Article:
Single-molecule experiments on DNA unzipping are analyzed on the basis of the mobility of nucleic bases in complementary pairs. Two possible scenarios of DNA double-helix unzipping are proposed and studied, using the atom–atom potential function method. According to the first scenario, the base pairs transit into a ‘preopened’ metastable state and then fully open along the ‘stretch’ pathway. In this case, the DNA unzipping takes place slowly and as an equilibrium process, with the opening energies being similar to the energies obtained in thermodynamic experiments on DNA melting. The second scenario is characterized by higher opening forces. In this case, the DNA base pairs open directly along the ‘stretch’ pathway. It follows from our calculations that, in this scenario, the enthalpy difference between the A $$\cdot $$ · T and G $$\cdot $$ · C base pairs is much higher than in the first case. The features of the first unzipping scenario show that it can play a key role during the process of DNA genetic information transfer in vivo. It follows from our study that a peculiarity of the second scenario is that it can be used for the development of faster methods for reading genetic information in vitro.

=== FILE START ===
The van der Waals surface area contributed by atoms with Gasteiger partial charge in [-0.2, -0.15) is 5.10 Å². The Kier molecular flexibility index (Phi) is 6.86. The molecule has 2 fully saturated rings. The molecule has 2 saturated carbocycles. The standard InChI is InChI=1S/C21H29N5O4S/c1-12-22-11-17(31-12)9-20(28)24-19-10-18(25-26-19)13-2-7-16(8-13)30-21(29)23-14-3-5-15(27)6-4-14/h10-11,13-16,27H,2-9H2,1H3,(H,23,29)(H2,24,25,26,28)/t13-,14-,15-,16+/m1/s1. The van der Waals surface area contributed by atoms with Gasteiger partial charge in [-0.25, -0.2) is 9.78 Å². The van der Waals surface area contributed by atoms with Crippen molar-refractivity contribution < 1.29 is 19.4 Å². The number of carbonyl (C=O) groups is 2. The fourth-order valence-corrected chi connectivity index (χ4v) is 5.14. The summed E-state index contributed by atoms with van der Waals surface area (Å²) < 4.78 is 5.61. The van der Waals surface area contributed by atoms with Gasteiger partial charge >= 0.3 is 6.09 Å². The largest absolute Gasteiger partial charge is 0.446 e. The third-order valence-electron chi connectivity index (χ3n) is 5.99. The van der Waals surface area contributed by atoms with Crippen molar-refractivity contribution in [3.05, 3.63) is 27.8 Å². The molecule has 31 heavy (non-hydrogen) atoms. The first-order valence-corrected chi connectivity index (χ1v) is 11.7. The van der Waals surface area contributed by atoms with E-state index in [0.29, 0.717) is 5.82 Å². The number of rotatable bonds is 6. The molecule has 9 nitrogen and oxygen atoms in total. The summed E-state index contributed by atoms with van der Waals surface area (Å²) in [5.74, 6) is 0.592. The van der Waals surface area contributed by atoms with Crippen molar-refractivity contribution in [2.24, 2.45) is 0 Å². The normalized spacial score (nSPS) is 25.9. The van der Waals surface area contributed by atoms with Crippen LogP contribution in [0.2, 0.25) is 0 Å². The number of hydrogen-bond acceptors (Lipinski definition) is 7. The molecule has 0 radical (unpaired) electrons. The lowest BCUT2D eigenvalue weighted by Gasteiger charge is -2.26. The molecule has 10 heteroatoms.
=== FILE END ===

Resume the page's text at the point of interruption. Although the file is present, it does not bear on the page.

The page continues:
European Biophysics Journal – Springer Journals
Published: May 31, 2018
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